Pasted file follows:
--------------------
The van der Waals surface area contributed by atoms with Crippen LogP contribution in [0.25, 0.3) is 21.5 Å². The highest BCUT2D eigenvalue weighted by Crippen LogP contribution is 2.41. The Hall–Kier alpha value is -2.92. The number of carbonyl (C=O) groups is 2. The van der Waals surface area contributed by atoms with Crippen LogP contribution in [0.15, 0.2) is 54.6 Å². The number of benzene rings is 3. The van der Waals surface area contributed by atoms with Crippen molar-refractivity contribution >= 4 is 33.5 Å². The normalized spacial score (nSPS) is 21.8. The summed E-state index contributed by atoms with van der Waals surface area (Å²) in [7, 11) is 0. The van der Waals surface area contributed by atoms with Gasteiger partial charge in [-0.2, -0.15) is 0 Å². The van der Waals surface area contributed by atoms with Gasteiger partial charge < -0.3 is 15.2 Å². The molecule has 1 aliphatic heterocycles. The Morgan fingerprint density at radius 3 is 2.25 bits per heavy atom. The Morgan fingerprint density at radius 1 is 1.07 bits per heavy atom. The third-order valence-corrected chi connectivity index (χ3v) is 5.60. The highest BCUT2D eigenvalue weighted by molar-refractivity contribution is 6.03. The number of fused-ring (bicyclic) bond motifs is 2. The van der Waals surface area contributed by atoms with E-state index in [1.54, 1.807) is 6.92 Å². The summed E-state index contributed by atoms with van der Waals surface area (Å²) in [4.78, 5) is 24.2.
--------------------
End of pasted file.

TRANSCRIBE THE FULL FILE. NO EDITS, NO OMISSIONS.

The van der Waals surface area contributed by atoms with Crippen LogP contribution in [0.25, 0.3) is 21.5 Å². The highest BCUT2D eigenvalue weighted by Crippen LogP contribution is 2.41. The Hall–Kier alpha value is -2.92. The number of carbonyl (C=O) groups is 2. The van der Waals surface area contributed by atoms with Crippen LogP contribution in [0.15, 0.2) is 54.6 Å². The number of benzene rings is 3. The van der Waals surface area contributed by atoms with Crippen molar-refractivity contribution >= 4 is 33.5 Å². The normalized spacial score (nSPS) is 21.8. The summed E-state index contributed by atoms with van der Waals surface area (Å²) in [7, 11) is 0. The van der Waals surface area contributed by atoms with Gasteiger partial charge in [-0.2, -0.15) is 0 Å². The van der Waals surface area contributed by atoms with Gasteiger partial charge < -0.3 is 15.2 Å². The molecule has 1 aliphatic heterocycles. The Morgan fingerprint density at radius 3 is 2.25 bits per heavy atom. The Morgan fingerprint density at radius 1 is 1.07 bits per heavy atom. The third-order valence-corrected chi connectivity index (χ3v) is 5.60. The highest BCUT2D eigenvalue weighted by molar-refractivity contribution is 6.03. The number of fused-ring (bicyclic) bond motifs is 2. The van der Waals surface area contributed by atoms with E-state index in [1.54, 1.807) is 6.92 Å². The summed E-state index contributed by atoms with van der Waals surface area (Å²) in [4.78, 5) is 24.2.